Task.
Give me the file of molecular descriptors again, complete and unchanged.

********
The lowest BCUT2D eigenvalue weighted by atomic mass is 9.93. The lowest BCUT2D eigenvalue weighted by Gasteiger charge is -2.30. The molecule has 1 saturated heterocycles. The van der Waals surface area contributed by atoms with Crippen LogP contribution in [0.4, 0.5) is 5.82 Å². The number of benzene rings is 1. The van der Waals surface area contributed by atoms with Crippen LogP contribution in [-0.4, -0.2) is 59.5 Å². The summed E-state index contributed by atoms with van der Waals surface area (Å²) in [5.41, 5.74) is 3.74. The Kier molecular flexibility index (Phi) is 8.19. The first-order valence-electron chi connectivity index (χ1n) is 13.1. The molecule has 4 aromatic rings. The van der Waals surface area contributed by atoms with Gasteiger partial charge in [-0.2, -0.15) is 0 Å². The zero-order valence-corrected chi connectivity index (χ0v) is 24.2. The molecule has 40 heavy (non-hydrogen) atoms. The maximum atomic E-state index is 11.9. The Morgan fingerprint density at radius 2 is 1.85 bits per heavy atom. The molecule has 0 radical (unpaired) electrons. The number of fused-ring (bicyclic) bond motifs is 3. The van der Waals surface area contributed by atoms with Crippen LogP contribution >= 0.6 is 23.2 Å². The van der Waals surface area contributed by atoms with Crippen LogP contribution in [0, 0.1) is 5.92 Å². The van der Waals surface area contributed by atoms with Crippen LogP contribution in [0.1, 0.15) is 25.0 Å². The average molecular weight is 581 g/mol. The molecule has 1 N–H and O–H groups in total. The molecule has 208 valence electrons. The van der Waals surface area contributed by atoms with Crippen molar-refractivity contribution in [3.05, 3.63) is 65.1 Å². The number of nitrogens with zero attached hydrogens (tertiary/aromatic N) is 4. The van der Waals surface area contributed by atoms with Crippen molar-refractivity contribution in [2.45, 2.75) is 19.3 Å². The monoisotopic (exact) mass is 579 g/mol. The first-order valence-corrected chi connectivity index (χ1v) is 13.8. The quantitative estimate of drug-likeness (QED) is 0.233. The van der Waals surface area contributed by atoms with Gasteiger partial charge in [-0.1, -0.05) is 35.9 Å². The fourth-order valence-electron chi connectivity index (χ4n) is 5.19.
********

The lowest BCUT2D eigenvalue weighted by atomic mass is 9.93. The lowest BCUT2D eigenvalue weighted by Gasteiger charge is -2.30. The molecule has 1 saturated heterocycles. The van der Waals surface area contributed by atoms with Crippen LogP contribution in [0.4, 0.5) is 5.82 Å². The number of benzene rings is 1. The van der Waals surface area contributed by atoms with Crippen LogP contribution in [-0.4, -0.2) is 59.5 Å². The summed E-state index contributed by atoms with van der Waals surface area (Å²) in [5.41, 5.74) is 3.74. The Kier molecular flexibility index (Phi) is 8.19. The first-order valence-electron chi connectivity index (χ1n) is 13.1. The molecule has 4 aromatic rings. The van der Waals surface area contributed by atoms with Gasteiger partial charge in [-0.2, -0.15) is 0 Å². The zero-order valence-corrected chi connectivity index (χ0v) is 24.2. The molecule has 40 heavy (non-hydrogen) atoms. The maximum atomic E-state index is 11.9. The Morgan fingerprint density at radius 2 is 1.85 bits per heavy atom. The molecule has 0 radical (unpaired) electrons. The number of fused-ring (bicyclic) bond motifs is 3. The van der Waals surface area contributed by atoms with Crippen LogP contribution >= 0.6 is 23.2 Å². The van der Waals surface area contributed by atoms with Crippen LogP contribution in [0, 0.1) is 5.92 Å². The van der Waals surface area contributed by atoms with Crippen LogP contribution in [0.1, 0.15) is 25.0 Å². The average molecular weight is 581 g/mol. The molecule has 1 N–H and O–H groups in total. The molecule has 208 valence electrons. The van der Waals surface area contributed by atoms with Crippen molar-refractivity contribution in [3.05, 3.63) is 65.1 Å². The number of nitrogens with zero attached hydrogens (tertiary/aromatic N) is 4. The van der Waals surface area contributed by atoms with Crippen molar-refractivity contribution in [2.45, 2.75) is 19.3 Å². The monoisotopic (exact) mass is 579 g/mol. The first-order valence-corrected chi connectivity index (χ1v) is 13.8. The quantitative estimate of drug-likeness (QED) is 0.233. The van der Waals surface area contributed by atoms with Gasteiger partial charge in [-0.1, -0.05) is 35.9 Å². The fourth-order valence-electron chi connectivity index (χ4n) is 5.19.